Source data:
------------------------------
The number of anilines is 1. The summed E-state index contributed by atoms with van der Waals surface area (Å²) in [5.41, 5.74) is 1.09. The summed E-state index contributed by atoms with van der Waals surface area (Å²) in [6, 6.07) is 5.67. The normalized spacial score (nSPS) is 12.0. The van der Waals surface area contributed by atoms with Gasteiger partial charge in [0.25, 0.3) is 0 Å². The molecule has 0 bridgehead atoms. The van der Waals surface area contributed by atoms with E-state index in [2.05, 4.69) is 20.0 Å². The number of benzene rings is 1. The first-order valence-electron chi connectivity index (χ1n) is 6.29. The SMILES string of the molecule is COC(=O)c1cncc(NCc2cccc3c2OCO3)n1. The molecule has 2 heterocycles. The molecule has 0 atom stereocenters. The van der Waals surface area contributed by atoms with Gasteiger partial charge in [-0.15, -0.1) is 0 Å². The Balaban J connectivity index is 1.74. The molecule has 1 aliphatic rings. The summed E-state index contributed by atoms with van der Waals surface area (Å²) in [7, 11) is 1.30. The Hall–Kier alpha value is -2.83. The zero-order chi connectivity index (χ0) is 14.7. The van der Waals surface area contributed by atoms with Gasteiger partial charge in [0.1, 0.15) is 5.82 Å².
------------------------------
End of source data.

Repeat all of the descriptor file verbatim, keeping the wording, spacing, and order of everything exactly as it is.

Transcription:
The number of anilines is 1. The summed E-state index contributed by atoms with van der Waals surface area (Å²) in [5.41, 5.74) is 1.09. The summed E-state index contributed by atoms with van der Waals surface area (Å²) in [6, 6.07) is 5.67. The normalized spacial score (nSPS) is 12.0. The van der Waals surface area contributed by atoms with Gasteiger partial charge in [0.25, 0.3) is 0 Å². The molecule has 0 bridgehead atoms. The van der Waals surface area contributed by atoms with E-state index in [2.05, 4.69) is 20.0 Å². The number of benzene rings is 1. The first-order valence-electron chi connectivity index (χ1n) is 6.29. The SMILES string of the molecule is COC(=O)c1cncc(NCc2cccc3c2OCO3)n1. The molecule has 2 heterocycles. The molecule has 0 atom stereocenters. The van der Waals surface area contributed by atoms with Gasteiger partial charge in [-0.15, -0.1) is 0 Å². The Balaban J connectivity index is 1.74. The molecule has 1 aliphatic rings. The summed E-state index contributed by atoms with van der Waals surface area (Å²) in [7, 11) is 1.30. The Hall–Kier alpha value is -2.83. The zero-order chi connectivity index (χ0) is 14.7. The van der Waals surface area contributed by atoms with Gasteiger partial charge in [0.1, 0.15) is 5.82 Å².